On food and mountain agroecology
Janet Duran Barrios lives in Ollabamba, a mountainous community close to the Peruvian Andes, over 700 km from the capital city. Looking proudly at her harvest, she says that she is now able to produce over 50 varieties of maize, all grown using natural methods and fertilisers that are safe for the environment. In the past few years, through the SDC-funded activities, the farmwoman has benefitted from the support, advice and guidance of her peers on the most effective means to diversify her crops, and on more sustainable practices to make her products healthier and better adapted to the market.
What exactly is the “Nutrition in Mountain Agroecosystems - NMA?
Remote regions such as Ms. Barrios’ are highly sensitive to weather patterns, natural disasters and soil erosion. Their inhabitants live mainly off the land and are subject to difficult living conditions, such as poverty and chronic food insecurity. In response, on the initiative of the Swiss Agency for Development and Cooperation (SDC), IFOAM developed a project aimed at reducing economic and food disparities between lowlands and highlands in eight specific mountainous regions in Nepal, Pakistan, Kyrgyzstan, Ethiopia, India, Tajikistan, Ecuador and Peru.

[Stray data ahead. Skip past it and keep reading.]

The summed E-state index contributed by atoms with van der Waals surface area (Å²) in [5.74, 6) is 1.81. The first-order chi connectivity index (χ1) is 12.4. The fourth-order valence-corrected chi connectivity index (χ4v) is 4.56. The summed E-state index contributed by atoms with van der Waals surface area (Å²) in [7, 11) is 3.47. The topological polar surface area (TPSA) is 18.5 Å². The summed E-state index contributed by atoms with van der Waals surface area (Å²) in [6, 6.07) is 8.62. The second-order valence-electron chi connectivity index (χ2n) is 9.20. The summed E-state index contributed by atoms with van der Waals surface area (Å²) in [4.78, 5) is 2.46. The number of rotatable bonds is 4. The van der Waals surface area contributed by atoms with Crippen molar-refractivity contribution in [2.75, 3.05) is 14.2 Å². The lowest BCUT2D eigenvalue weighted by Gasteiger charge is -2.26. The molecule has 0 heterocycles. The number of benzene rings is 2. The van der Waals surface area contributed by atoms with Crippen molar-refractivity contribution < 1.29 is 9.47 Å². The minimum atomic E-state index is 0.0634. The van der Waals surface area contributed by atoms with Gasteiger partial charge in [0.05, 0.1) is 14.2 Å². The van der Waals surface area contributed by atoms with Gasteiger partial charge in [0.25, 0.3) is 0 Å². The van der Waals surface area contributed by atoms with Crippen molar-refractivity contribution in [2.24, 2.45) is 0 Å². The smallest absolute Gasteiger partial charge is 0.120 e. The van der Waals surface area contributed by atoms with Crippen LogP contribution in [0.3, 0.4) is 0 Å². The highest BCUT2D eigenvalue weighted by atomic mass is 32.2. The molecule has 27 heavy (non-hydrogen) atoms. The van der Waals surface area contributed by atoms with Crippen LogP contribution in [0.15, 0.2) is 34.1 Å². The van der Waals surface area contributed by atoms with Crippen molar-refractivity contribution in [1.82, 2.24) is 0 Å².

Launched in 2014 and having come to an end in late 2021, the NMA project addressed malnutrition in vulnerable populations, providing farmers, both women and men, with trainings on production methods responding to nutritional challenges while respecting the nature in the strained local environmental conditions.
This approach placed nutritionally high foods, diversified diets and food enrichment at the heart of the fight against malnutrition and micronutrient deficiencies. The programme fostered discussions and knowledge sharing, while providing the smallholder farmers with access to wider markets for their products. This bolstered the populations' resilience and facilitated skill-sharing among peers.
Rural producers enjoy better recognition
In Janet's native Peru, such as in the other countries of implementation, the NMA project has had positive feedbacks. With the support of IFOAM, these oft-forgotten smallholder farmers now enjoy greater recognition not only locally, but also regionally and nationally. In Lima, thanks to the efforts of some of these farmers, the national moratorium on Genetically-Modified Organisms farming was extended until 2035, thereby prompting local farmers to place greater emphasis on natural farming methods.
The NMA project has bolstered the social capital of marginalised people
As programme manager at the SDC, Marleen Heeb stresses the social impact that this project has had on local populations. "It is obvious that a number of once-isolated farming groups are now united. Since the NMA project was launched, there have been clear changes in these farmers' social perception, skills and overall influence," explained Heeb. Helping these farmers, who work the land in relative isolation, to come together and discuss healthier and more sustainable farming practices also helps break down the silos that once isolated them. Emulating their peers, many farmers are now following the path of agroecology. "Changing farming practices is risky, but they did it," said Heeb.
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